Part III: Buffett’s Letter to Berkshire Shareholders
publication date: Feb 28, 2019
author/source: Brian Nelson, CFA
Part III of our analysis of Buffett’s Letter to Berkshire Shareholders emphasizes the importance of companies buying back stock at prices below estimated intrinsic value. We talk about how the Oracle thinks about his excess cash, and why he always seems to be there ready to bail out trouble when the financial markets head south. His thoughts on the market are included, too.
By Brian Nelson, CFA
In the first part of our analysis of Buffett’s Letter to Berkshire Shareholders, released February 23, we emphasized how book value doesn’t make much sense in the equity valuation process for the valuation of non-financial operating companies, the importance of evaluating the price-to-fair value estimate ratio, and how to think about share buybacks in the context of creating long-term value for continuing shareholders. The general rule of thumb for buybacks is that management should seek to execute them at prices below a reasonable fair value estimate. Read Part I >>
In the second part of our analysis of Buffett’s Letter to Berkshire Shareholders, we talked about the stiff competition in the private-equity ranks, but we also think there’s enough room for an elephant-sized purchase. Some are talking about Southwest (LUV) being a potential target of the Oracle’s. Though we think shares of Southwest are fairly valued at the moment, the market is still providing select opportunities, and we keep working to identify them for members.
In Part II, we also talked about Buffett’s disgust for EBITDA, how that relates to our views on the midstream MLP’s definition of distributable cash flow, and we parted with one of his favorite quotes: “'If you call a dog’s tail a leg, how many legs does it have?’ and then answered his own query: ‘Four, because calling a tail a leg doesn’t make it one.’ Abe would have felt lonely on Wall Street.” To us, this quote is very applicable to what has become commonly known as the quant value factor. If quants aren’t measuring price-to-fair value, they aren’t measuring value, but only a component of it. Read Part II >>
This is now Part III. Buffett again emphasized the importance of thinking about company buybacks in the context of an intrinsic value estimate, something that we calculate every day at Valuentum. Here’s again what the Oracle of Omaha had to say about buybacks: “All of our major holdings enjoy excellent economics, and most use a portion of their retained earnings to repurchase their shares. We very much like that: If Charlie and I think an investee’s stock is underpriced, we rejoice when management employs some of its earnings to increase Berkshire’s ownership percentage.”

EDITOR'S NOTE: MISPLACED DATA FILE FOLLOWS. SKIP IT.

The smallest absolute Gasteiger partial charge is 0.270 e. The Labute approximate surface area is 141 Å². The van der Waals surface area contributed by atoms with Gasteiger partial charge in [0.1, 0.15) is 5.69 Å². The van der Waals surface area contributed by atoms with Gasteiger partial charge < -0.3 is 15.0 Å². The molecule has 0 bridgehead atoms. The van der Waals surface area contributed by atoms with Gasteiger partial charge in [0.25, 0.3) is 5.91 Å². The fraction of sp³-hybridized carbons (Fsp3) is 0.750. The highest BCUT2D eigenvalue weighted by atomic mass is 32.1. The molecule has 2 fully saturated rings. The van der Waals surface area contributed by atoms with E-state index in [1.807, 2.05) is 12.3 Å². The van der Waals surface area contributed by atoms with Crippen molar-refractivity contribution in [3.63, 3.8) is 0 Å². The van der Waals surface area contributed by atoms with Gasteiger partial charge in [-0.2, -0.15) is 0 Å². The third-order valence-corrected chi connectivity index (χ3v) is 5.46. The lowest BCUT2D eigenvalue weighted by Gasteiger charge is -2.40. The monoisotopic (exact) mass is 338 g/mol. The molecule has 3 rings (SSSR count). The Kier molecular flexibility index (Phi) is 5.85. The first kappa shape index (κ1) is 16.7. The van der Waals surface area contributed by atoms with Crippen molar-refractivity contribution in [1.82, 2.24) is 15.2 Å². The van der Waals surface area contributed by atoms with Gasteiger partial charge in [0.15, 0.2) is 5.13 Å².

The wisdom of Buffett shines through in every shareholder letter. Although Berkshire is still looking for that proverbial elephant-sized purchase, the company retained roughly $112 billion at year-end 2018 in Treasury bills and other cash equivalents (not including another $20 billion in other fixed income instruments). Mr. Buffett is incredibly smart. He has “marked” $20 billion in cash and cash equivalents as “untouchable,” meaning that this cash will be used as a safeguard “against external calamities.”
As I highlight in my book Value Trap: Theory of Universal Valuation, there is a reason Warren Buffett was there to bail out Long-Term Capital Management, a quantitative hedge fund in the late 1990s that went belly-up. There’s a reason why Warren Buffett was there to bail out the banks during the Financial Crisis. That’s because value investing is among the most socially-responsible investing of all, and oftentimes, the nature of a value investor is to position oneself away from debt and in the security of excess net cash. The Oracle is preparing for the next crisis, whenever it may be. In his words:
Berkshire will forever remain a financial fortress. In managing, I will make expensive mistakes of commission and will also miss many opportunities, some of which should have been obvious to me. At times, our stock will tumble as investors flee from equities. But I will never risk getting caught short of cash.
Wow is he super smart. As we wrap up Part III of our evaluation of Warren Buffett’s Letter to Berkshire Shareholders, it’s important to emphasize that he thinks the “immediate prospects” for putting his excess liquidity to work aren’t that great. He even goes on to say that “prices are sky-high for businesses possessing decent long-term prospects.”
Now, don’t jump to conclusions. There are a lot of excellent companies out there at great prices. It’s just that these companies won’t be taken under the Berkshire umbrella, unless at a substantial premium (something the Oracle may not want to do). This is making things a bit more difficult for Warren Buffett to get deals done at the prices he wants. Investors should still expect Berkshire to expand its holdings in marketable securities, even as the Buffett and Munger duo “hope for an elephant-sized acquisition.”
That’s it for Part III. Don’t forget to read Value Trap: Theory of Universal Valuation, and I’d be so grateful if you would review it on Amazon, too! We’re making quite the buzz with the new book, and it is all because of you. Thank you! As always, please be sure to let me know if you have any questions. Always my very best and stay tuned!
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Brian Nelson does not own shares in any of the securities mentioned above. Some of the companies written about in this article may be included in Valuentum's simulated newsletter portfolios. Contact Valuentum for more information about its editorial policies.